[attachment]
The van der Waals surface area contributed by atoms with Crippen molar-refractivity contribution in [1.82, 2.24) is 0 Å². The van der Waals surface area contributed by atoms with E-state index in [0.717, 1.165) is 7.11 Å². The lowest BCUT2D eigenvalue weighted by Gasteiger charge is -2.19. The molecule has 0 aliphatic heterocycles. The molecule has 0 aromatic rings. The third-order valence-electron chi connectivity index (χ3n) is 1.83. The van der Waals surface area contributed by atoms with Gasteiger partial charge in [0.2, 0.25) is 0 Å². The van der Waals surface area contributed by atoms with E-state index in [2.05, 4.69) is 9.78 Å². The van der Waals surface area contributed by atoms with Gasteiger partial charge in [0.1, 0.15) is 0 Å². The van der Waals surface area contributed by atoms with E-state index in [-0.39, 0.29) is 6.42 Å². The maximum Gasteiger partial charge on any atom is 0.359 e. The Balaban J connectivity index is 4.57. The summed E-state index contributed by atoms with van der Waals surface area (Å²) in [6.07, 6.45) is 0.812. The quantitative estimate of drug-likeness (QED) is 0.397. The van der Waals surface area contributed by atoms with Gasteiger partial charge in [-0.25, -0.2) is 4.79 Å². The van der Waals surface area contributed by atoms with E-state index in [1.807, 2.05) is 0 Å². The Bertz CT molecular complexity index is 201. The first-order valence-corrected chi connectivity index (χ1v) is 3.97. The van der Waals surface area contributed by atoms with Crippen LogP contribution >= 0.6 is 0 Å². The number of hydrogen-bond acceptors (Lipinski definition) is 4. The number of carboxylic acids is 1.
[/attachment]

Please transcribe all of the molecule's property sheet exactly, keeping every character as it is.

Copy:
The van der Waals surface area contributed by atoms with Crippen molar-refractivity contribution in [1.82, 2.24) is 0 Å². The van der Waals surface area contributed by atoms with E-state index in [0.717, 1.165) is 7.11 Å². The lowest BCUT2D eigenvalue weighted by Gasteiger charge is -2.19. The molecule has 0 aliphatic heterocycles. The molecule has 0 aromatic rings. The third-order valence-electron chi connectivity index (χ3n) is 1.83. The van der Waals surface area contributed by atoms with Gasteiger partial charge in [0.2, 0.25) is 0 Å². The van der Waals surface area contributed by atoms with E-state index in [2.05, 4.69) is 9.78 Å². The van der Waals surface area contributed by atoms with Gasteiger partial charge in [0.1, 0.15) is 0 Å². The van der Waals surface area contributed by atoms with E-state index in [-0.39, 0.29) is 6.42 Å². The maximum Gasteiger partial charge on any atom is 0.359 e. The Balaban J connectivity index is 4.57. The summed E-state index contributed by atoms with van der Waals surface area (Å²) in [6.07, 6.45) is 0.812. The quantitative estimate of drug-likeness (QED) is 0.397. The van der Waals surface area contributed by atoms with Gasteiger partial charge in [-0.25, -0.2) is 4.79 Å². The van der Waals surface area contributed by atoms with E-state index in [1.807, 2.05) is 0 Å². The Bertz CT molecular complexity index is 201. The first-order valence-corrected chi connectivity index (χ1v) is 3.97. The van der Waals surface area contributed by atoms with Crippen LogP contribution >= 0.6 is 0 Å². The number of hydrogen-bond acceptors (Lipinski definition) is 4. The number of carboxylic acids is 1.